Cavandish's brow creases: 'Captain, I'm not sure that that's a lion. I think it's a ..ur .. someone help me here...'
Baumgartner, his orderly, chips in: 'I think it's a stoat, Nitzwitz. If it's a lion, it's a very small one.'
'Christ in a sedan chair', growls Nitzwitz. 'I've been fleeced'. Mumbling something, he picks up a chicken and runs back towards the baggage train.
Cavandish looks at his orderly: 'What did he say?'
Baumgartner shrugs: 'I think my Lord, that he also wants his money back on his elephant.'

     (Below) With a loud shout of 'huzzah!' from his regular troops, and a cry of 'where?' from his conscript hussars, Augustus orders forward his entire cavalry force in a hell-for-leather charge on the Imperial Fenwick left. His troops head forward, following their officers more from a sense of curiosity than from any real belief that success will follow.

     (Above) But fate has better things in store for the Rotenburg horse. Through his telescope, Cavandish can see the unfolding drama on his left: with rising consternation, the Marshal realises that things are not going to plan. The sudden appearance of an unmapped marsh slows down the yelling Rotenburg cavalry not at all, and they 'find their way' across without disorder. Worse for the Imperials, their firm belief that they would have a hefty set of stirrups to throw into the impending melee turns out to be a mistaken one - instead, some crafty espionage has delivered said stirrups into the hands of their adversaries! Could the Rotenburg cavalry succeed? Could the Furst win his rapid victory?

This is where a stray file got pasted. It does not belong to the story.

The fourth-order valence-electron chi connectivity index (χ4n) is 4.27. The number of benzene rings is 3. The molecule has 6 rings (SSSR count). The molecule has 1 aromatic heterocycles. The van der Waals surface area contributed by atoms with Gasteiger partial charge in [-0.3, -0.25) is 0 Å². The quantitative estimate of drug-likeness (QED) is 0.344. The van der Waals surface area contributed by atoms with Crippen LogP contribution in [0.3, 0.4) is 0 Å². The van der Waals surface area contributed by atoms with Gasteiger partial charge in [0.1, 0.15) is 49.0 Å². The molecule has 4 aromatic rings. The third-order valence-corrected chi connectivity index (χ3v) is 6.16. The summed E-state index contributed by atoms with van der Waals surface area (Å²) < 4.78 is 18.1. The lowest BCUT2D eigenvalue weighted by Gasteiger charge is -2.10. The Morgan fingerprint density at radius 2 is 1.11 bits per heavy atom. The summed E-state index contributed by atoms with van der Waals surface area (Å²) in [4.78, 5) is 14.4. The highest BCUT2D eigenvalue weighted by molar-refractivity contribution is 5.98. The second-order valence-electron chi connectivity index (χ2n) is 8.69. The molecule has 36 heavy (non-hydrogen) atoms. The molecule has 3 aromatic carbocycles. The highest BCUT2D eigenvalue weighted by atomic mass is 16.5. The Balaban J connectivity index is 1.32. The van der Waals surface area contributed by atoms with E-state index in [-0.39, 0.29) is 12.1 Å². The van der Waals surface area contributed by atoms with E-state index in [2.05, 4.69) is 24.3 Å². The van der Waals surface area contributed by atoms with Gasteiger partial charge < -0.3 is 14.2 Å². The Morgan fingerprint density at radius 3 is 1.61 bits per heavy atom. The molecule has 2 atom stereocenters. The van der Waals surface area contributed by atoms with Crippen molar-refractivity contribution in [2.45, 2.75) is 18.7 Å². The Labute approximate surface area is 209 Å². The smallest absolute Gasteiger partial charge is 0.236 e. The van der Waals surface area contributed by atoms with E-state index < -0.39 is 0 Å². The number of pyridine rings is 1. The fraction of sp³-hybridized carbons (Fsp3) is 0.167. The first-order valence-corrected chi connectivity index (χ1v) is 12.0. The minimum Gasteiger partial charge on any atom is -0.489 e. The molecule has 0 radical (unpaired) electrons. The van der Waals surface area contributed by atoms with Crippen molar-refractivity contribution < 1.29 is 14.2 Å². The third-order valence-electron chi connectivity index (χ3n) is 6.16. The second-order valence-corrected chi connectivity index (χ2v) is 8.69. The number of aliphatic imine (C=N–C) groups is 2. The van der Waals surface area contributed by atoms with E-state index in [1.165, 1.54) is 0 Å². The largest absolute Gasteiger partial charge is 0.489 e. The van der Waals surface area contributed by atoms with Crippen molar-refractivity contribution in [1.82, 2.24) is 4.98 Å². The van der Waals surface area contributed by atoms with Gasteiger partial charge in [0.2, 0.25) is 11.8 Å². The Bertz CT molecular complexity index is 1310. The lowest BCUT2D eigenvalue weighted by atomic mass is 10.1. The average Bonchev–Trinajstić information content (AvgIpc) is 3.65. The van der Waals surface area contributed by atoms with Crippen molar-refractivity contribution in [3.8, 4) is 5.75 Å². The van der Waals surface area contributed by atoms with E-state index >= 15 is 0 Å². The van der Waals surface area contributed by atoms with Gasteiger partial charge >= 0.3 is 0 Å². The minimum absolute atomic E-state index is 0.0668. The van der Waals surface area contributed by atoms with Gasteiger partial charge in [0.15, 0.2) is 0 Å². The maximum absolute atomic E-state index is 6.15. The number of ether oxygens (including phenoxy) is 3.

(Above) Augustus' need for a rapid victory to his front is reinforced by the unfolding events elsewhere. With thunderous roars, the Academy-trained Imperial artillery opens fire upon the static Rotenburg infantry. Pausing only to snicker at Cavandish's compliment that they are 'bouncing their balls most effectively', the Imperial artillery fires another volley and the Rotenburg left takes a thrashing. First in line are the Zentans: their commander sees the Imperial guns trained on his troops and gulps - the first thing that goes through his mind is how accurate the enemy fire seems; the second thing that goes through his mind is a 12lb cannon ball. Behind him, the bearded ladies get rather more trimmed off the top than they expect and the mercenary battalion collapses quickly. Then a second unit, this time of conscripts, are crushed by the weight of Imperial cannon-fire. Behind them, there is consternation and tears as the raw Rotenburg infantry realises what's in store for them if the Furst's plan goes awry.